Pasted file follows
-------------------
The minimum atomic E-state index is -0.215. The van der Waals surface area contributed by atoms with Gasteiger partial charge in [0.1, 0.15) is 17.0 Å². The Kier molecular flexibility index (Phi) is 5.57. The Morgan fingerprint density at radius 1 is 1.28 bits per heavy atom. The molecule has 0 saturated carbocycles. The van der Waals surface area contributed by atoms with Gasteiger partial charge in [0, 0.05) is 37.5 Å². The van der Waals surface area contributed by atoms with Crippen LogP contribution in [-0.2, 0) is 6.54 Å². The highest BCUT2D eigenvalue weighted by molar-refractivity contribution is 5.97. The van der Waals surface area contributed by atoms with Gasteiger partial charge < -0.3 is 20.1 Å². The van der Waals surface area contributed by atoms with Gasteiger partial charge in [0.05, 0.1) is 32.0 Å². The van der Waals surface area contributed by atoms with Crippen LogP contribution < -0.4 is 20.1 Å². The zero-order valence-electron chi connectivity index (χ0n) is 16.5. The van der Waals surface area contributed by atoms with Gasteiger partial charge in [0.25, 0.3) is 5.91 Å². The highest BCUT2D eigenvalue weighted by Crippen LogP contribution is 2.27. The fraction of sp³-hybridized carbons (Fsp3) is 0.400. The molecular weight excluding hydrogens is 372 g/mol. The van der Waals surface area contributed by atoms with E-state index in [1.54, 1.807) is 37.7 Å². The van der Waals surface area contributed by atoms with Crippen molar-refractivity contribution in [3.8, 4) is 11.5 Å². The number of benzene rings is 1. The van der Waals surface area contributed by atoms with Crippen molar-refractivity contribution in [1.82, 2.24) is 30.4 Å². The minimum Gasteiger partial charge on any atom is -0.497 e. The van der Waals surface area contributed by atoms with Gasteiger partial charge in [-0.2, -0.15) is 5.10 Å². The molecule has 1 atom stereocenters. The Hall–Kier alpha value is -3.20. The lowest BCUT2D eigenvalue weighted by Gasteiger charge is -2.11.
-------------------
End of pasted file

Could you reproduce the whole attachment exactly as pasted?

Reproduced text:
The minimum atomic E-state index is -0.215. The van der Waals surface area contributed by atoms with Gasteiger partial charge in [0.1, 0.15) is 17.0 Å². The Kier molecular flexibility index (Phi) is 5.57. The Morgan fingerprint density at radius 1 is 1.28 bits per heavy atom. The molecule has 0 saturated carbocycles. The van der Waals surface area contributed by atoms with Gasteiger partial charge in [0, 0.05) is 37.5 Å². The van der Waals surface area contributed by atoms with Crippen LogP contribution in [-0.2, 0) is 6.54 Å². The highest BCUT2D eigenvalue weighted by molar-refractivity contribution is 5.97. The van der Waals surface area contributed by atoms with Gasteiger partial charge < -0.3 is 20.1 Å². The van der Waals surface area contributed by atoms with Gasteiger partial charge in [0.05, 0.1) is 32.0 Å². The van der Waals surface area contributed by atoms with Crippen LogP contribution < -0.4 is 20.1 Å². The zero-order valence-electron chi connectivity index (χ0n) is 16.5. The van der Waals surface area contributed by atoms with Gasteiger partial charge in [0.25, 0.3) is 5.91 Å². The highest BCUT2D eigenvalue weighted by Crippen LogP contribution is 2.27. The fraction of sp³-hybridized carbons (Fsp3) is 0.400. The molecular weight excluding hydrogens is 372 g/mol. The van der Waals surface area contributed by atoms with E-state index in [1.54, 1.807) is 37.7 Å². The van der Waals surface area contributed by atoms with Crippen molar-refractivity contribution in [3.8, 4) is 11.5 Å². The number of benzene rings is 1. The van der Waals surface area contributed by atoms with Crippen molar-refractivity contribution in [1.82, 2.24) is 30.4 Å². The minimum Gasteiger partial charge on any atom is -0.497 e. The van der Waals surface area contributed by atoms with Gasteiger partial charge in [-0.2, -0.15) is 5.10 Å². The molecule has 1 atom stereocenters. The Hall–Kier alpha value is -3.20. The lowest BCUT2D eigenvalue weighted by Gasteiger charge is -2.11.